She intended it in a friendly way, but the tap became kind of a rub, and when he glanced at her there was another charged moment of energy passing between them. An exchange.
A sexual exchange.
Wow, she thought again. He was the most beautiful, masculine man she’d ever met. Her sister’s fiancé, Ryan, was classic-cinema-star handsome—when you looked at him you thought you should have some popcorn on hand. Watching him breathe was pure entertainment.
With Jay, it was different. Shay wanted to watch him move. Or better yet, move things. Do things. He was a man made to operate a forklift or lay railroad ties or rig a suspension bridge.
He’d separated the cards into two piles, one of which he slid toward her. When she gathered them closer, their fingers touched. Again, Jay flinched.
The sexual spark stung her, too.
“What are we going to play?” she asked.
He gave her a grim look. “War.”
Shay sighed. She could have told him it wasn’t going to work. It was completely clear to her, even after chocolate cake, quesadillas, and martinis.
There was no way to battle this pull between them.
And at this point, she didn’t want to.
With another forbidding glance, he slapped down the first card. A deuce.
Hers was a king.
Several minutes later, when the game was over and all the cards were piled in front of Shay, she began to stack them neatly.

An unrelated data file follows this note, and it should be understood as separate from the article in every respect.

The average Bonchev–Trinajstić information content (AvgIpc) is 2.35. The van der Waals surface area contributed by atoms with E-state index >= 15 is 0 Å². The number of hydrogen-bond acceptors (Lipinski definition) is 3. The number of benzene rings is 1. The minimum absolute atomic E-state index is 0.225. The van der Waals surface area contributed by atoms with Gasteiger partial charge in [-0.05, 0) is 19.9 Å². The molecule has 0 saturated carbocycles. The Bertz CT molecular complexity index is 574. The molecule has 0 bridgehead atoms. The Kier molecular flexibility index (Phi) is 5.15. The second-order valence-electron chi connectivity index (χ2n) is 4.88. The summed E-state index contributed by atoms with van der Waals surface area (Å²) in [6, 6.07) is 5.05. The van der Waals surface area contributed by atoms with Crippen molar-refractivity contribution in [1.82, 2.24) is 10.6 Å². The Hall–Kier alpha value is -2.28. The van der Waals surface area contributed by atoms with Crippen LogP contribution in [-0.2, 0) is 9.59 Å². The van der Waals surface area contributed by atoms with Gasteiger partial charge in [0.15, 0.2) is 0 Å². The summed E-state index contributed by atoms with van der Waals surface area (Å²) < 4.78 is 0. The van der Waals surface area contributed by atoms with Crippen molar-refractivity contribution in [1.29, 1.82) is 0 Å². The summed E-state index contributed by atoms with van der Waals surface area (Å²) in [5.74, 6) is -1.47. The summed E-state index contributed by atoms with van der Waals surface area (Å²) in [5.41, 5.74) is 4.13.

“Round two?” he asked. There was a tense note to his voice.
Likely because he thought they’d have to sit here all night playing cards instead of having another kind of round two…around dawn.
In her room at the inn.
They could do that, though, couldn’t they?
Her heart started beating faster and she could feel her pulse thudding in her throat and at her wrists. She’d never propositioned a man before…but now she wanted to. Really wanted to, and hadn’t she promised Mel she’d have fun? Glancing at the clock on the wall, she noted it was after midnight.
It truly was her birthday now. “You know, there are rooms here…” she began.
His gaze was trained on her face. She had the impression he was counting each and every one of her eyelashes. “I was told there’s no vacancy,” he said.
Shay’s hand crept toward her purse, still hanging on the hook. From it, she pulled out the plastic key card, which she placed on the bar’s surface and then slid toward the man at her right. He was turned toward her on his stool, his elbow on the bar. “I reserved the last one,” she whispered.
Hesitating, she ran her gaze over his rugged shoulders, his wide chest, his powerful thighs. If she scooted closer, she’d be between his legs, surrounded by him. Closer to the clean scent that she’d been aware of for hours.
Shay cleared her throat and reminded herself she was due a present. “The bed’s big enough for two.”